Curious question about the new MBP's coming

Toughbook

macrumors newbie
Original poster
Jan 8, 2012
25
0
I was just sittin here thinking about this. The newest version of the MBP's were just updated in Oct 2011. If they come out with the newer versions in a couple of months does that mean the latest version, current, will be obsolete according to Apple? Just curious....
 
Nov 28, 2010
22,670
28
located
When the 2012 MBPs arrive, the late 2011 MBPs will be no longer sold by Apple, except via Refurb channels. Is that what you mean with "obsolete"?
 

Toughbook

macrumors newbie
Original poster
Jan 8, 2012
25
0
Yes. That is kinda crazy that a new MBP can be obsolete s soon. But, that is how technology works I guess. One can never keep up with technology!
 

BreakGuy

macrumors 6502a
Nov 23, 2009
817
0
NZ, South Pacific
I like the way Apple do it. If you're in the market for a brand new Mac, you know you're gonna get the latest Apple has to offer at any given time.
 

maflynn

Moderator
Staff member
May 3, 2009
66,405
33,055
Boston
Yes. That is kinda crazy that a new MBP can be obsolete s soon. But, that is how technology works I guess. One can never keep up with technology!
What do you mean obsolete? My 2010 MBP is still working and doing what I want it. Its getting a little long in the tooth insofar that I want some better performance when using photoshop/lightroom but I can run just about any app that the a 2011 sandy bridge (and eventually ivy bridge) MBP can run.

To me that's not obsolete.
 
Nov 28, 2010
22,670
28
located
Yes. That is kinda crazy that a new MBP can be obsolete s soon. But, that is how technology works I guess. One can never keep up with technology!
Though the computer is not obsolete, just because a newer and faster computer is available then, it is just Apple no longer selling them. That is normal business behaviour, like almost every other company does too.

A 2011 Mac will run ****** Facebook just like a 2012 Mac does, or the Macs from 2010 or 2009 or 2008 or 2007. For most consumer usage needs, one does not need a top of the line Mac or computer anyway. It is just a WANT and not a NEED.

I can work with my 2007 and 2009 Macs just fine, though I sometimes want them to be faster during imports or exports of video footage or rendering of compositions.
 

harcosparky

macrumors 68020
Jan 14, 2008
2,055
1
Yes. That is kinda crazy that a new MBP can be obsolete s soon. But, that is how technology works I guess. One can never keep up with technology!
Apple brings out a new model and stops selling the previous model ...

You call that being " obsolete " ?

To me an Apple product becomes obsolete when Apple no longer provides service/support for it.

Of course I tend to keep my Apple products for as long as they run, which ofter times means longer than Apple will service/support them.
 

Mojo1

macrumors 65816
Jul 26, 2011
1,236
13
I LOVE it when Apple introduces new Macs! :p

You can snag really good deals by buying those "obsolete" Macs when new models show up in stores. The best deals can be found at college bookstores that buy the previous models in large numbers and offer them at significant discounts. But good prices show up at regular retailers too.

I've saved up to 50% on brand-new (not refurbished) Macs. I haven't paid full price for a new Mac in years...
 

pacman7331

macrumors regular
Apr 5, 2006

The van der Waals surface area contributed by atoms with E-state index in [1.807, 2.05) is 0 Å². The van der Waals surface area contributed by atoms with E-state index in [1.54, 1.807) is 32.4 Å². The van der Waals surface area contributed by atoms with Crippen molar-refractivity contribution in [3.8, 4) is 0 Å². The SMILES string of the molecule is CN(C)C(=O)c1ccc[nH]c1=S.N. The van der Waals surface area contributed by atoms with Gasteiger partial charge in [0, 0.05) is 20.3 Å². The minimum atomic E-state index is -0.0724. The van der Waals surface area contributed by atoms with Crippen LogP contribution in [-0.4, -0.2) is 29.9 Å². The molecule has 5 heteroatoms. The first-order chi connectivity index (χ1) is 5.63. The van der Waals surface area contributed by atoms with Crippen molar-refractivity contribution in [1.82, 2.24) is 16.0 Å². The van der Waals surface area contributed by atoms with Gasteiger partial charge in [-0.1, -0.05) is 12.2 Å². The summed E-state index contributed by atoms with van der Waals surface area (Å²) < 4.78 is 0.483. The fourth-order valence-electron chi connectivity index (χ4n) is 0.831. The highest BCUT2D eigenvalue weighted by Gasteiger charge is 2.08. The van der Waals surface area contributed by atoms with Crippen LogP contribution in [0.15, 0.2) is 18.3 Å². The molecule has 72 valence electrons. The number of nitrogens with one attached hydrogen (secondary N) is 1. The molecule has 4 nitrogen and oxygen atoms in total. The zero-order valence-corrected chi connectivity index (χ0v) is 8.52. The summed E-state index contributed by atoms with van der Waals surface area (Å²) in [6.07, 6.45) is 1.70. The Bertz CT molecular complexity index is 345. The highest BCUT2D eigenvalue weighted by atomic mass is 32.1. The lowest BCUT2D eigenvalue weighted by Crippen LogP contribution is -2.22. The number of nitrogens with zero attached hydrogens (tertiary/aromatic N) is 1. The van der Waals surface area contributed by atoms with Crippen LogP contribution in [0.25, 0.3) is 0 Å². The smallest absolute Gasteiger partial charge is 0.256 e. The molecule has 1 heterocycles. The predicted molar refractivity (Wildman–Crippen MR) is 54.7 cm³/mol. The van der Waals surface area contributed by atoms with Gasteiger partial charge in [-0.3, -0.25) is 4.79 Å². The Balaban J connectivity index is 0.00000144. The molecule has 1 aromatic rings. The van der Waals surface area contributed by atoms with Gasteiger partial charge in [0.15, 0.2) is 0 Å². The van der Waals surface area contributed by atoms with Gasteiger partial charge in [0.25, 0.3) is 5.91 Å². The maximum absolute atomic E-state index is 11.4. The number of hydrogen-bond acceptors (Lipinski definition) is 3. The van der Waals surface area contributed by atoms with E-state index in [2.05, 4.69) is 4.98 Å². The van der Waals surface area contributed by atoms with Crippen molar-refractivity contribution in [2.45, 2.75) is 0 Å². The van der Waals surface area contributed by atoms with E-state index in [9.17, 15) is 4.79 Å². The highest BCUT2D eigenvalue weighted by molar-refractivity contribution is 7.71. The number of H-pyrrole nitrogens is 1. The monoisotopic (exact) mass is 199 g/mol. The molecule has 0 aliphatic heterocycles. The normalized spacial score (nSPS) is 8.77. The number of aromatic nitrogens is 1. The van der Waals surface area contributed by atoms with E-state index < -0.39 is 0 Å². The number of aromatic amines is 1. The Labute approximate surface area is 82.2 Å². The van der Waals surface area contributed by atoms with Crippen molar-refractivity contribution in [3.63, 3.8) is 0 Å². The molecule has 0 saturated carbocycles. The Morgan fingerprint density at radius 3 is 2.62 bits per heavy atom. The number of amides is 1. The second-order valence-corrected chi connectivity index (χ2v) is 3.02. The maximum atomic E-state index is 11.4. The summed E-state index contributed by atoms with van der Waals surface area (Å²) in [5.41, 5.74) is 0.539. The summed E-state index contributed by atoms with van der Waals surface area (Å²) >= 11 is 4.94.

177
0
I have been thinking about buying one. But I've heard the new ones could be out as early as this spring. I suppose if I bought one now, I could resell it used, and then buy the newer model when it comes out. But that would inedvidably be more expensive than waiting.

Anyone around here do this? That is keep up with the latest model by selling yours used as soon as Apple updates it to a newer model?
 

WardC

macrumors 68030
Oct 17, 2007
2,726
213
Fort Worth, TX
A G4 (or G5 Mac now) is obsolete. A 1.83GHz Core 2 Duo Mac is not obsolete, it can "even" run Lion and all modern Apps.

Apple will deem products obsolete on this page, when they choose to put them in that category, which means they no longer support them officially:

http://support.apple.com/kb/HT1752
 

bill-p

macrumors 68000
Jul 23, 2011
1,871
373
I was just sittin here thinking about this. The newest version of the MBP's were just updated in Oct 2011. If they come out with the newer versions in a couple of months does that mean the latest version, current, will be obsolete according to Apple? Just curious....
No. They just won't sell them as "new" anymore, which makes sense, because by then, they practically can't be "new" in any sense of the word.
 

mzjin

macrumors 6502
Oct 28, 2011
412
0
I bought an early 2011 Macbook Pro recently because it was not only $1499 at Microcneter but faster than the $1799 base Pro of the late 2011s...

The 2012 Macbook Pros are going to offer a bump in graphics improvement, 10-20% increase in CPU performance (Ivy Bridge), battery life should get a bump, but I don't think there will be a brand new Macbook Pro. That will likely be a Haswell jump, which promises to offer a significant increase in performance and power savings, especially GPU performance.

If anything, the only reason I would upgrade to the 2012 Macbook Pros is if they offered a IPS screen rather than the TN screens. I'll throw my mint Macbook Pro on the market and get back most of what I paid for it.

----------

I have been thinking about buying one. But I've heard the new ones could be out as early as this spring. I suppose if I bought one now, I could resell it used, and then buy the newer model when it comes out. But that would inedvidably be more expensive than waiting.